David Ralph [14:45]
So, so that’s sort of bring into your practices vein. So your yoga business in many ways, you’re taking something that’s an outside influence into an inciting incident corporate world, and that’s more often than not an Easy mix. I’ve seen it time and time again, where companies will bring in loads of benefits that the staff don’t really want. But they don’t bring in the ones that people do want. And I would have thought Yoga is an easy sell or it should be because we’re all getting stiff sitting at our desks all the time, is it isn’t a change in mindset. Now that’s making it easier for you to bring your practices in, or is it still a struggle as it probably was 20 years ago.
Prashant Joshi [15:28]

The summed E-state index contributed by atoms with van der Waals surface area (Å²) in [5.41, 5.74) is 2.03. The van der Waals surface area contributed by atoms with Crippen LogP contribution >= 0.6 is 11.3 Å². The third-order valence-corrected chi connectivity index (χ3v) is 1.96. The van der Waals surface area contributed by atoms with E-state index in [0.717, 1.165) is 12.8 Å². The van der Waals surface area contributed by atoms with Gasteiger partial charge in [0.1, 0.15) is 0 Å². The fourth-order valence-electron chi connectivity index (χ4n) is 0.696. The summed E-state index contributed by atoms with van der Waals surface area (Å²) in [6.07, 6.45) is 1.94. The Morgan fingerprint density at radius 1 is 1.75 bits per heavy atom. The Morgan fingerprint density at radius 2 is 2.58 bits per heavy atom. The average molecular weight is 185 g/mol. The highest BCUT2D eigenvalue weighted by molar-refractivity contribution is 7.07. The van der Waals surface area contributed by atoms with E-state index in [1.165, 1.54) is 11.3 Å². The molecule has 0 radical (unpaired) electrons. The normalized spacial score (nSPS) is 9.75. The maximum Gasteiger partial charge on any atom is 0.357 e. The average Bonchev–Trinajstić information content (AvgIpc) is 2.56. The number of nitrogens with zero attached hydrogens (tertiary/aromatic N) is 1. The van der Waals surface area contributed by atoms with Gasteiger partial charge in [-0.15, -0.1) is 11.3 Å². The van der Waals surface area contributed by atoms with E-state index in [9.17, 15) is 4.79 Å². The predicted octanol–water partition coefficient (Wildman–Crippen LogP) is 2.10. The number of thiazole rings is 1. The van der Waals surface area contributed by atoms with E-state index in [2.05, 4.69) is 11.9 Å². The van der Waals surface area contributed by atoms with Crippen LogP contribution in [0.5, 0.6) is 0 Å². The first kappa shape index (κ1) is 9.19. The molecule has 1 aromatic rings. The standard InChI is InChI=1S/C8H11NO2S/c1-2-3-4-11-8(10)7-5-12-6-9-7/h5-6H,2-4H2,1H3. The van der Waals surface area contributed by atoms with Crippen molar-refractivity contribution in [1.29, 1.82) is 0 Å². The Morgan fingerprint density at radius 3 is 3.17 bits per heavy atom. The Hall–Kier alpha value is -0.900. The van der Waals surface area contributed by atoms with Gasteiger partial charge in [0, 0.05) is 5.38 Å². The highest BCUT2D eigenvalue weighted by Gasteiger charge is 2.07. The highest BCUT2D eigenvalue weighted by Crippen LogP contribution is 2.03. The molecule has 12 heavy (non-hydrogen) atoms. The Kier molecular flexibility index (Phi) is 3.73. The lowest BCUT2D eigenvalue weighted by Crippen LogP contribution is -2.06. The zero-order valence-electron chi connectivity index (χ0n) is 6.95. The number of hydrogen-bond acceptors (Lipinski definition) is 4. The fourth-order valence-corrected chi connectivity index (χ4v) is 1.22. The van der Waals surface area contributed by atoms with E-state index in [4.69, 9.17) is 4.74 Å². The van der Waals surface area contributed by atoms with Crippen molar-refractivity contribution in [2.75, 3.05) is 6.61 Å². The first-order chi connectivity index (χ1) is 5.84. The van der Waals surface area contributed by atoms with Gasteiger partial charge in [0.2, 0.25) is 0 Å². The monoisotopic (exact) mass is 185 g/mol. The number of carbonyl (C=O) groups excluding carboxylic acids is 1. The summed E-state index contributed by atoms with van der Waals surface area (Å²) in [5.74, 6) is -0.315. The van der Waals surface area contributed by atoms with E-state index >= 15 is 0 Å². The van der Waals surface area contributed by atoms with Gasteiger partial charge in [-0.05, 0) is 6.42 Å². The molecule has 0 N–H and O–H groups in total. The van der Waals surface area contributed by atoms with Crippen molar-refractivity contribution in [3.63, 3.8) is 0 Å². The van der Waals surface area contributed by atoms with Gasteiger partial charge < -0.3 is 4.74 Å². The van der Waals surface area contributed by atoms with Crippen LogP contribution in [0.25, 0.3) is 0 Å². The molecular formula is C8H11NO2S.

It’s, again, it comes back to you know, on open minded leadership, because unless you have a good sponsorship from top down, things don’t come. You know, it’s not that easy to get in. So, whenever I’ve had a leader who experienced the benefits, and then mentioned within their organisation that you know what, we got to bring this guy in or we got to do this, and then there is a sponsorship with that as an easy way to To get in. So, yeah, it can be difficult because people have preconceived notions. I mean, I’ve seen it many times people saying, Oh, I cannot do this because I’m not flexible. And then I tell people that you know what it’s by definition, yoga is about changing your behaviour. And what happens the boardroom is all about a behaviour and ego that comes in between doing the right thing was wrong thing. So it’s about a taking a deep breath. I mean, we just did a team building for a school leadership team, in this school district here. And it was amazing to get a positive response. But that happened because a principal was open minded, and I built a friendship with him. And then he sponsored me for a small, you know, short team building session. So leadership does matter. They need to be open minded. They need to be convinced and we need to build relationships to and yeah, so we got to adapt to them. They got to adapt to us. It’s really about coming to the middle, and and adapting so that we actually do the right thing for for, you know what we need to do, as you said, We are all getting stiffer. I mean, sitting is becoming like a stigma like smoking. And at the same time, hot headed leadership, you know, all the anger, anxiety, all that is really creating disease, and the word disease is dis ease. And nobody does that anymore. And that’s what we try to do is